Prepping 'Generation COVID' for life at school
Preschool-aged children have experienced a blow to their social and practical skills because of spending significant portions of their lives in lockdown, according to experts.
The first day of school can be emotional, but for children who have spent significant portions of their lives in some form of social isolation, there are additional challenges.
Early child development experts from Firbank Grammar School believe that this new generation of school starters will be the first in modern schooling history to be so behind in their development.
To help parents integrate their young ones into an ever-pivoting world, Firbank has created a handy checklist full of tips and tricks along with essential early learning milestones that they can achieve at home.
Firstly, parents need to establish if their school choice is ready to integrate their ‘Generation COVID’ child. Do they have plans prepared for a cohort of children who may have never developed the skills they need to start school due to lockdowns?
The checklist advises that while some kids who have siblings might already dress up in their old uniforms ready for ‘big school’, other children will have no idea precisely what is in store for them.
That’s why it is essential to overcome these unfortunate COVID disadvantages and help them prepare for not only school but how to deal with the constantly changing environment when one week children are at school and the next week they are not.
Children rely on routine to know what to expect in their lives and feel safe. These past two years have delivered anything but a stable environment needed to transition from home. Simple things like learning nonverbal communication from people other than your immediate family are hard when you have never seen an unmasked face.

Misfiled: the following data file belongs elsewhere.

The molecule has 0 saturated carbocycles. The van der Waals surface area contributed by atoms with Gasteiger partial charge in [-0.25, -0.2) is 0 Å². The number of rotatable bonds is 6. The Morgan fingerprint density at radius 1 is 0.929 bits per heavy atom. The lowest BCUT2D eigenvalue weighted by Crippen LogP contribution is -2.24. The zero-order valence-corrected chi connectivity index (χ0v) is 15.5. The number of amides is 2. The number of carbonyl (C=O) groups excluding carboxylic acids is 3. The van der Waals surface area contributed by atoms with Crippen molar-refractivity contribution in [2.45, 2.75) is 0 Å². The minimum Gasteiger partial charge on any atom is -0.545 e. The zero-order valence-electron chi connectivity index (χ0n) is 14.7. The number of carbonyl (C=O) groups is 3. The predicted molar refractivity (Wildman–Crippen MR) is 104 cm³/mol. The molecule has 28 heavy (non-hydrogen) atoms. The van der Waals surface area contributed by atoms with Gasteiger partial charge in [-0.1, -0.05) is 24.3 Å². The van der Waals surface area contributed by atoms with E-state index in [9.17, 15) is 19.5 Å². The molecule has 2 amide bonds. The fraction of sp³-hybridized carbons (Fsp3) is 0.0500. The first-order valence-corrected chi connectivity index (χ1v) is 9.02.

Does the child know how to open and close a lunch box? Can they put it back in their bag? These simple tasks can start to be integrated into daily life to ease the transition into school.
One thing parents can do is have their child help prepare their snacks in the morning and put them into a lunch box. Let them know that the food is for snack time, then set an alarm on their phone. When it rings, they can tell their child it is snack time — not before or after.
Usually, children will have a slow introduction to school. Schools should have straightforward programs to introduce teachers to prep students before using technology with their parents for learning. If the child isn’t familiar with their teacher and classroom, they will be at a disadvantage.
The list also advises running through some new elements such as school bags, booklets and uniforms before the first day to build familiarity. Parents can download the complete list on the Firbank Grammar School website.
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